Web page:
3. So therefore being unable to acknowledge that they simply got a mulligan in George W. Bush – a bad leader with terrible ideas and who surrounded himself with similar types (i.e. George Rumsfeld and his claims that a smaller, more efficient technocratic military force would be able to completely secure Iraq in as few as several days and definitely not more than 6 months”) they had to come up with another explanation: Bush’s failures – the few of them that they are willing to admit – were due to his adopting liberal positions and cooperating with Democrats! Solution? Elect politicians that have no liberal positions and will not cooperate with Democrats! Which, of course, is ridiculous. Ronald Reagan adopted plenty of positions associated with the left and did plenty of compromising with Tip O’Neill (not just the blue dog, yellow dog and Reagan Democrats). It worked because Reagan was simply a good leader who surrounded himself with good people. But – again – because of the affirmative action debate the movement GOP can’t admit that Bush was less qualified and capable than Reagan because – well, Bush is a white male who went to Saint Albans, Harvard, Yale and worked in corporate America. So it HAD to be because Bush was far more liberal than Reagan.

      And that explains the climate that we are in today. Because these guys can’t simply stand up and publicly admit that Bush was a disaster (even though they acknowledge it privately … no GOP candidate in 2008 or 2012 sought his endorsement, Bush was not even allowed to attend the GOP convention in 2012, and the next GOPer to ask Bush to publicly appear with and campaign for them or quote Bush in their stump speeches will be the first … they would rather campaign with the guys from Duck Dynasty than a two term president, so despite being still very much young enough to play a real leadership role in this country and abroad like Jimmy Carter and Bill Clinton have, Bush is reduced to painting pictures of cats) guys like Chambliss have to pay the price.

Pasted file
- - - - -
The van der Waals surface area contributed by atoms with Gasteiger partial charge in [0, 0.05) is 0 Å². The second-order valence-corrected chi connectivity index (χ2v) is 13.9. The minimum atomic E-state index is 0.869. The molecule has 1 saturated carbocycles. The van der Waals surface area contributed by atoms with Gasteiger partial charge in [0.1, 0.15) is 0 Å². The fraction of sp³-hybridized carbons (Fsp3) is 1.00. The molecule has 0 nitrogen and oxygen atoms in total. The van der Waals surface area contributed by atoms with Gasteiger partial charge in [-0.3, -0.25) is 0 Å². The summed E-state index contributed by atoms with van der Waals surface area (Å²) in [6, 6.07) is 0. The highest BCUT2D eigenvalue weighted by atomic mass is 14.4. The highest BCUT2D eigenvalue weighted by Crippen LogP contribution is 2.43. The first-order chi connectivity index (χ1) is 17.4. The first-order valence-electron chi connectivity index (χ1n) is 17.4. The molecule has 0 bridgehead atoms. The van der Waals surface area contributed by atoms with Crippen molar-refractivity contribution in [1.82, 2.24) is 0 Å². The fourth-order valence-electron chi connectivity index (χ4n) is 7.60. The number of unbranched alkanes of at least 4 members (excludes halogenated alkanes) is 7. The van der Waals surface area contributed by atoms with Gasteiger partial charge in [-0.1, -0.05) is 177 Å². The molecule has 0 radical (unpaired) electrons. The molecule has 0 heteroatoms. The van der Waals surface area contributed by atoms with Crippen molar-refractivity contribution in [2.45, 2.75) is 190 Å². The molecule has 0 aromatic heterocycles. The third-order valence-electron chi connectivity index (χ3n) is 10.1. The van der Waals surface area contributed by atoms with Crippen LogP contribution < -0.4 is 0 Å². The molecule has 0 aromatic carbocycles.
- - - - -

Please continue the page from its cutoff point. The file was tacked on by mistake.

But hey, these guys already lost the 2012 election because they peddled the line that “affirmative action lending quotas” caused the 2007 financial crisis instead of derivatives trading, accounting and other financial scandals, and the repeal of Glass Steagall (It is funny … a Community Reinvestment Act passed in 1977 caused the financial crisis 30 years later while the Glass Steagall repeal in 1999 followed by a decade of very predictable risky and criminal behavior HAD ABSOLUTELY NOTHING TO DO WITH IT) and as a result nominated the very type of guy that Glass Steagall was intended to inhibit in Mitt Romney. So compared to that, throwing overboard a low profile senator with little seniority and from a red state (meaning that he would certainly be replaced by another GOPer) was a much smaller price to pay than admitting that it is possible for a GOP president to be the equivalent of how the GOP views an urban Democratic black mayor.

  5. Jon Lester says:

    Well, I do appreciate the relative quietness and grace with which he concludes his service. I think I said enough before about how he’s served, and to say more now would be kind of moot, anyway, as the next Senate really won’t be any better, a truth that is beyond any individual member.